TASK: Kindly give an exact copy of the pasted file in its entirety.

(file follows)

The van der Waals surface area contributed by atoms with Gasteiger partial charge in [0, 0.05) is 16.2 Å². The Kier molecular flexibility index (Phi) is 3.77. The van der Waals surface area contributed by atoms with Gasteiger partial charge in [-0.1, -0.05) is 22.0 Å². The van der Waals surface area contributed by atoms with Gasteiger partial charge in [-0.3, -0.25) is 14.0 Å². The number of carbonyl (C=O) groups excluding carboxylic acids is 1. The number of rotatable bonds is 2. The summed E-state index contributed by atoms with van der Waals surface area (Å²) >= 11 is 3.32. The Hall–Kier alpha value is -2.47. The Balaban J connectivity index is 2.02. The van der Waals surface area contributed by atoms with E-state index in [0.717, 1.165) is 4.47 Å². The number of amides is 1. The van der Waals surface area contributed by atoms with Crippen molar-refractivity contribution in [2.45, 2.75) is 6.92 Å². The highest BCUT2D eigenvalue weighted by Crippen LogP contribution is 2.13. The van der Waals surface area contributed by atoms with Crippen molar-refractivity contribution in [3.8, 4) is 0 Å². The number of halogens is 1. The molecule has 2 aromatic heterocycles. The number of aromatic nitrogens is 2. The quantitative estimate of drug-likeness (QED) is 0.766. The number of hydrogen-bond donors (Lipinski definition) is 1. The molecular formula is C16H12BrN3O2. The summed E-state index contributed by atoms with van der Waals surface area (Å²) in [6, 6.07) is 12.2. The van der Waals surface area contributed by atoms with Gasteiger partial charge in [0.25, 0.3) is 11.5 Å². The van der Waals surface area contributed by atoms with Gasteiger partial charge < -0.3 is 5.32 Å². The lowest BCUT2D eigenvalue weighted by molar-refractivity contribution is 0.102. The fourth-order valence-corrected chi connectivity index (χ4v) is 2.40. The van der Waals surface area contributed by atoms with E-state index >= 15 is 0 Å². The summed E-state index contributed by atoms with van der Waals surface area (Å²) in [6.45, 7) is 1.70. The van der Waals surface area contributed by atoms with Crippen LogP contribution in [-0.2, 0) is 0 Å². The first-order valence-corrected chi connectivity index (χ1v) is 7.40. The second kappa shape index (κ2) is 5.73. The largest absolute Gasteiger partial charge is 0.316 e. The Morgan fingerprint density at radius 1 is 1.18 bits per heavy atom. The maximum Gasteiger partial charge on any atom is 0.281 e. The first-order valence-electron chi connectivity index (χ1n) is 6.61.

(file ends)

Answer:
The van der Waals surface area contributed by atoms with Gasteiger partial charge in [0, 0.05) is 16.2 Å². The Kier molecular flexibility index (Phi) is 3.77. The van der Waals surface area contributed by atoms with Gasteiger partial charge in [-0.1, -0.05) is 22.0 Å². The van der Waals surface area contributed by atoms with Gasteiger partial charge in [-0.3, -0.25) is 14.0 Å². The number of carbonyl (C=O) groups excluding carboxylic acids is 1. The number of rotatable bonds is 2. The summed E-state index contributed by atoms with van der Waals surface area (Å²) >= 11 is 3.32. The Hall–Kier alpha value is -2.47. The Balaban J connectivity index is 2.02. The van der Waals surface area contributed by atoms with E-state index in [0.717, 1.165) is 4.47 Å². The number of amides is 1. The van der Waals surface area contributed by atoms with Crippen molar-refractivity contribution in [2.45, 2.75) is 6.92 Å². The highest BCUT2D eigenvalue weighted by Crippen LogP contribution is 2.13. The van der Waals surface area contributed by atoms with Crippen molar-refractivity contribution in [3.8, 4) is 0 Å². The number of halogens is 1. The molecule has 2 aromatic heterocycles. The number of aromatic nitrogens is 2. The quantitative estimate of drug-likeness (QED) is 0.766. The number of hydrogen-bond donors (Lipinski definition) is 1. The molecular formula is C16H12BrN3O2. The summed E-state index contributed by atoms with van der Waals surface area (Å²) in [6, 6.07) is 12.2. The van der Waals surface area contributed by atoms with Gasteiger partial charge in [0.25, 0.3) is 11.5 Å². The van der Waals surface area contributed by atoms with Gasteiger partial charge < -0.3 is 5.32 Å². The lowest BCUT2D eigenvalue weighted by molar-refractivity contribution is 0.102. The fourth-order valence-corrected chi connectivity index (χ4v) is 2.40. The van der Waals surface area contributed by atoms with E-state index >= 15 is 0 Å². The summed E-state index contributed by atoms with van der Waals surface area (Å²) in [6.45, 7) is 1.70. The van der Waals surface area contributed by atoms with Crippen LogP contribution in [-0.2, 0) is 0 Å². The first-order valence-corrected chi connectivity index (χ1v) is 7.40. The second kappa shape index (κ2) is 5.73. The largest absolute Gasteiger partial charge is 0.316 e. The Morgan fingerprint density at radius 1 is 1.18 bits per heavy atom. The maximum Gasteiger partial charge on any atom is 0.281 e. The first-order valence-electron chi connectivity index (χ1n) is 6.61.